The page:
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The Gifts of Conflict in Antiracism Work

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Saturday 5/21/2022 1:00 pm - 2:30 pm
$40.00 The Gifts of Conflict in Antiracism Work

Conflict is inevitable in on-going antiracism work. We live in a world that is shaped by hundreds of years of collective, structural harms and these patterns have shaped us individually. When we avoid conflict or handle it carelessly, we risk repeating the systemic traumas that we work so hard to dismantle. Conflict can be uncomfortable, messy, and challenging but with the right tools conflict can be a real gift.

“Healthy conflict is love tapping fear on the shoulder, saying, “It’s ok. I got this.”- Priya Parker

Join Racial Justice Speaker/Educator and Yoga Teacher, Dr. Monea, for this 1.5 hour workshop on the gift of conflict in antiracism work.

During this workshop, we will grapple with:

    - How do we restore relationships when we disagree? 

    - What do we do when our impact does not match our intentions? 

    - How do we develop trust across racial lines?

    - How do we keep our shared commitment to antiracism at the forefront when conflict arises?

Come and be a part of this conversation.

This workshop will be recorded if you cannot make it live.

Scholarships available - no one who wants to be a part of this important conversation will be turned away.  Please email for more info.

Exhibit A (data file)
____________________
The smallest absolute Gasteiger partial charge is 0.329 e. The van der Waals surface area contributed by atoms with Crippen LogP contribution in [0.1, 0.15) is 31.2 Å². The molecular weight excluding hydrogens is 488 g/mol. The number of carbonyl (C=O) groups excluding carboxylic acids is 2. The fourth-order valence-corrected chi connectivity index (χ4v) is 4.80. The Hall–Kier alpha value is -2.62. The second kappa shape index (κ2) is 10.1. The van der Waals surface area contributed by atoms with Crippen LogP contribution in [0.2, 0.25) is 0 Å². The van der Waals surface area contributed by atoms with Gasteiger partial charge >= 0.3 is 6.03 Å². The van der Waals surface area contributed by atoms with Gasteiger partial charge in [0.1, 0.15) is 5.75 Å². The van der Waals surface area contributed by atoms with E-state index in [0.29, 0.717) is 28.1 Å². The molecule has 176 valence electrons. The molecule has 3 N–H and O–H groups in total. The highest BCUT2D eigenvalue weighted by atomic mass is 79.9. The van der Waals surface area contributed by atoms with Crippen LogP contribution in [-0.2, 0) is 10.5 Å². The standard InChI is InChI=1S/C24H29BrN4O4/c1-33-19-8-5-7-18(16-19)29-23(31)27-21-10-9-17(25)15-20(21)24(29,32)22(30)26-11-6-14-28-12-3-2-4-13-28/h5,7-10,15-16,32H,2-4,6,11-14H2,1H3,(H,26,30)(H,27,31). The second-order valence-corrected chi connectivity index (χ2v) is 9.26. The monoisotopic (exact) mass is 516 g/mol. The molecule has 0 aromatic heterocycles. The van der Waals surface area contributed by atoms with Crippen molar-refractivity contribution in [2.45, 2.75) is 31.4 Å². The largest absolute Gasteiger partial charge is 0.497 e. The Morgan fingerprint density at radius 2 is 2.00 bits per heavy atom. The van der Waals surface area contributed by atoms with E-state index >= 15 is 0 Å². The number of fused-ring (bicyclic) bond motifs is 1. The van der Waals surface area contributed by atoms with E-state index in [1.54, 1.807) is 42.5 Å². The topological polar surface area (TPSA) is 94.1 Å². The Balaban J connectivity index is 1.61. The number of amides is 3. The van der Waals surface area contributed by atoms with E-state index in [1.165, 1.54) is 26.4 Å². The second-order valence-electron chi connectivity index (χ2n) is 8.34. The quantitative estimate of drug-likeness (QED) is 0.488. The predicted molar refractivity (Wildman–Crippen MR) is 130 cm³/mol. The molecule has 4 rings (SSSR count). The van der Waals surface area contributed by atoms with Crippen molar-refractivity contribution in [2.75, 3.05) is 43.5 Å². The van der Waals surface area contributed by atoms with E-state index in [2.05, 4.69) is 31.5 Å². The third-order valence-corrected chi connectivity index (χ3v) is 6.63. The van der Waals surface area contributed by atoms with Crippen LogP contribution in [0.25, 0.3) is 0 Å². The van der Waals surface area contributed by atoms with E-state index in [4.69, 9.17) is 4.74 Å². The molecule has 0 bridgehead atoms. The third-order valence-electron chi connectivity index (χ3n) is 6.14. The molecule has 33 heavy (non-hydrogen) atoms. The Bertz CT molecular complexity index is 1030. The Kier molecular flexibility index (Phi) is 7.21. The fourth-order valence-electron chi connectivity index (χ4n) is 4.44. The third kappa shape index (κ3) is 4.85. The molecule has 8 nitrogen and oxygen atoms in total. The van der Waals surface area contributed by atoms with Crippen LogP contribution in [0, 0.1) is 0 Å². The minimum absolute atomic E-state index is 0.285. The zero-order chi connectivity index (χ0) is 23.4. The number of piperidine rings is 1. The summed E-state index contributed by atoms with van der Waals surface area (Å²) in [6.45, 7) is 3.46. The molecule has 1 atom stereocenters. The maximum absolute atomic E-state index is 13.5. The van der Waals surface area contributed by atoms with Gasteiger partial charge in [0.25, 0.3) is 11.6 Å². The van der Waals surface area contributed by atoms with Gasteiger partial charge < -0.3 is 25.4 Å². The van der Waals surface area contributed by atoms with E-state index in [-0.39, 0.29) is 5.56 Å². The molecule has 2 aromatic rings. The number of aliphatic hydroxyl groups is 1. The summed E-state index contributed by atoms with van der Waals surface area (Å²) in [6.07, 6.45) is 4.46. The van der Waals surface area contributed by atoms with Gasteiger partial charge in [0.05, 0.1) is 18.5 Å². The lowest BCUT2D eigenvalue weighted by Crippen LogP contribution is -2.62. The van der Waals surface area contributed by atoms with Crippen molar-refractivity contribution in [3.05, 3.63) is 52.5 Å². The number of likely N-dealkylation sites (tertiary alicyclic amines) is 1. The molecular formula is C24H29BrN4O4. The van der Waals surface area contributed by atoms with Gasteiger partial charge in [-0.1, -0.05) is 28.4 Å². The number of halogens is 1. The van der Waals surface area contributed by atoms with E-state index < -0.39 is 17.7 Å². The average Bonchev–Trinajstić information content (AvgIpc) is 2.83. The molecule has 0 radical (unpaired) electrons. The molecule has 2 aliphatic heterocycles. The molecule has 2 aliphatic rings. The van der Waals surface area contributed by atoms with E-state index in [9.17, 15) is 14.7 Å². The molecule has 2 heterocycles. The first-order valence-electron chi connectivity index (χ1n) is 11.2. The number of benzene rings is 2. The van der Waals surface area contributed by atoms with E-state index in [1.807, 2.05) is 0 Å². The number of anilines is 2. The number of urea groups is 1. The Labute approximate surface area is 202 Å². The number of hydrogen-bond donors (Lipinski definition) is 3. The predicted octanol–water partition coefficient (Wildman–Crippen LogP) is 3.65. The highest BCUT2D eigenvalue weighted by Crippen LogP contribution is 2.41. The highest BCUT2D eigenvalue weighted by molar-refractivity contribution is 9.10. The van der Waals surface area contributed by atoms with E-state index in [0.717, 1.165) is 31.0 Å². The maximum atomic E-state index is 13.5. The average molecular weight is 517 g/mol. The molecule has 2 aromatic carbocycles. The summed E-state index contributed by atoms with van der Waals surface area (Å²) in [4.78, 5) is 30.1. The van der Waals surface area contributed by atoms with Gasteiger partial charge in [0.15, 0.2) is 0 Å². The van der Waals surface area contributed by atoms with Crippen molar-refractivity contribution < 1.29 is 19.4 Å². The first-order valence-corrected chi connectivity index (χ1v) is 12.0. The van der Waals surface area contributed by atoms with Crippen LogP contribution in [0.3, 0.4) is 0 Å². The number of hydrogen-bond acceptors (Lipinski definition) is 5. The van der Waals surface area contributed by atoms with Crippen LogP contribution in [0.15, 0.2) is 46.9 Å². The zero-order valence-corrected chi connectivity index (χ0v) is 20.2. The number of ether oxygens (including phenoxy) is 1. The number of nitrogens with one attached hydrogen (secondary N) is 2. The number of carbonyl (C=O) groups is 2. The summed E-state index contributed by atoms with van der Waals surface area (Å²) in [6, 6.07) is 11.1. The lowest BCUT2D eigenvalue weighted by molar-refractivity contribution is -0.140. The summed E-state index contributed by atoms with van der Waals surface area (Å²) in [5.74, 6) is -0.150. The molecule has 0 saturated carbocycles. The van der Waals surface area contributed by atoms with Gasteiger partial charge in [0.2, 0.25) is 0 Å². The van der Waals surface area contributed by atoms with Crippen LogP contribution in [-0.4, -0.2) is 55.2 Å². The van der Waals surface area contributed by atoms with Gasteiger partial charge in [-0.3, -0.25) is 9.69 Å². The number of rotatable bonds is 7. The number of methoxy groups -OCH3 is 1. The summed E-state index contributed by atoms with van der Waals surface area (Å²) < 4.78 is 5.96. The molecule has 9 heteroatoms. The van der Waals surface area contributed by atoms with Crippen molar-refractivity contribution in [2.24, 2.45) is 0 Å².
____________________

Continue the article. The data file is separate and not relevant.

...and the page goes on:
Donations appreciated to offset the cost of scholarships.

Dr. Monea Abdul-Majeed

Dr. Monea Abdul-Majeed is a Racial Equity Strategist, Antiracism Trainer, and 500-hour, Certified Yoga Teacher. She leads organizations and wellness spaces to racial equity through training, strategy, her 4 R approach: reflection, relationships, restoration, and resilience.

She has over 19 years of experience in organizational leadership, statistical analysis, training, project management, professorship, non-profit work, and community engagement. She received her bachelor’s degree in sociology and politics from Washington and Lee University in 2004. In 2010, she earned her doctoral degree in Sociology and Political Science from Howard University, where her concentration was Social Inequality (Race, Gender, and Ethnicity) and Urban Sociology. Her dissertation title was, “A Historical Materialist Analysis of the Shifts in African American Family Formation, 1960-2008.”

She was a federal government employee at the U.S. Census Bureau from 2001-2016. During her tenure there, she worked in many different areas including Ancestry and Ethnicity, Workforce Development, Job Rotation, Organizational Climate, Poverty and Health Insurance Estimates, and Risk Management. She earned her Master’s Certificate in Project Management from George Washington University in partnership with the U.S. Census Bureau. While at the Census Bureau, Dr. Monea earned the Bronze Award, which is the highest award given, for her work on the Small Area Health Insurance Estimates and Small Area Poverty Estimates data collections. She also served as the Project Manager for the organization's first organizational climate survey.

She has been a professor at Montgomery Community College in Maryland, Trinity Washington University, Penn State York, and HACC. Dr. Monea has taught Introduction to Sociology, The Family, Urban Sociology, Research Methodology, Work and Society, Antiracist Education, and Research Writing.

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